Annals Of Popular Cuisine

Cheerios were introduced today in 1941. General Mills originally called them Cheerioats, which tells what they're made of. They taste pretty good as highly-processed cereals go. . . Today in 2001, a lawsuit on behalf of Hindus was filed against McDonald's for the chain's failure to state that its French fries contained beef flavoring. But really, what could you expect from such a place?

Food Namesakes

Buffalo Bill Cody put in his first Wild West show in this date in 1883. . . Peaches and Herb--a rare double food name!--hit Number Two on the pop charts with Reunited today in 1979. . . Mr. Potato Head was born today in 1952. In its original version, you used an actual potato as the head. The toy is all plastic now. . . We have another double food name: Frank W. Fries, which sounds like an order in a drive-through fast-food place. He was a Congressman from Illinois, and born today in 1893.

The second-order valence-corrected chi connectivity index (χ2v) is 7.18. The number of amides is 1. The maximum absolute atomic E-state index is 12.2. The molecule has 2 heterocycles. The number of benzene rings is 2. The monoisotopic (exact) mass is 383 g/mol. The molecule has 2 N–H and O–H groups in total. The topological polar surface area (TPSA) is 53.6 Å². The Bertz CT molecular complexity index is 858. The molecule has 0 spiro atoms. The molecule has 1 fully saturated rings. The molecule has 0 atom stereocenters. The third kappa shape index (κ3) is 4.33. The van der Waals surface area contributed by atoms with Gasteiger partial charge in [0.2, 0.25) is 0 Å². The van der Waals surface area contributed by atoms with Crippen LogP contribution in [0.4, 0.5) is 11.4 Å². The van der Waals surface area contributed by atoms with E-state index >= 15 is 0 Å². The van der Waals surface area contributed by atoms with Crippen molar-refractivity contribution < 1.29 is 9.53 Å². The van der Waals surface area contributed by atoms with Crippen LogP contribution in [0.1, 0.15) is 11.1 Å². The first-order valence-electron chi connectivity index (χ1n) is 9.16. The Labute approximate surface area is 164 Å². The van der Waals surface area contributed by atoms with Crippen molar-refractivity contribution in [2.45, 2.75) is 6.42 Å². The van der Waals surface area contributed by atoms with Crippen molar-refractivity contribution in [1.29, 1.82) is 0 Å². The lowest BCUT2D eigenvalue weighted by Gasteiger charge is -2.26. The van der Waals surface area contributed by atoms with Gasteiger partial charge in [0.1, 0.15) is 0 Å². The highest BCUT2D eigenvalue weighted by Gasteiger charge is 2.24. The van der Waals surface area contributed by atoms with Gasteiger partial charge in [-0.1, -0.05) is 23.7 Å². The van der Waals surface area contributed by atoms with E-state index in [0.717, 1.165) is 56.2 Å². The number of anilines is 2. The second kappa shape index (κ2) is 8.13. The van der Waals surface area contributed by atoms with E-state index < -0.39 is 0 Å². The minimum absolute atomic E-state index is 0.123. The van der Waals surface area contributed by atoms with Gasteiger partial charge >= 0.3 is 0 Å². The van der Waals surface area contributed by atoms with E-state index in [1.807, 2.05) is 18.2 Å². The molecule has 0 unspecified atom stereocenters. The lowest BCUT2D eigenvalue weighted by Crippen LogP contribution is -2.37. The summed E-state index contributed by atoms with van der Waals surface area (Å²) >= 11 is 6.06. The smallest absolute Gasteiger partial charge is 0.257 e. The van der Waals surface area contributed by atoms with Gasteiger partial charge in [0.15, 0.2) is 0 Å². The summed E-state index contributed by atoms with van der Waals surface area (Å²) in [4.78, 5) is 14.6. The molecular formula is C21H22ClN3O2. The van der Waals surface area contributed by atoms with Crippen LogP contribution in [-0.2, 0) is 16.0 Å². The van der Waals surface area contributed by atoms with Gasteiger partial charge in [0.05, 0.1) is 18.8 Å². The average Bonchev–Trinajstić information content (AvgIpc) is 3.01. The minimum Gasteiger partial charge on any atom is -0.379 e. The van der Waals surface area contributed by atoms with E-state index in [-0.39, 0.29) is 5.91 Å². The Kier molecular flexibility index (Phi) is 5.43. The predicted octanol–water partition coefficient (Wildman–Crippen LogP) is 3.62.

Words To Eat By

"In the nineteenth century, it was traditional to serve three courses of asparagus--thought to be a powerful aphrodisiac--to a French groom on the night before the wedding. The modern French gentleman has discarded the noble asparagus for the more romantic passion prompter--Champagne."--Food author Sharon Tyler Herbst.

Words To Drink By

"Drinking will make a man quaff,Quaffing will make a man sing,Singing will make a man laugh,And laughing long life doth bring,Says old Simon the King."--Simon Wadloe, tavern-keeper at the "Devil," London, seventeenth century.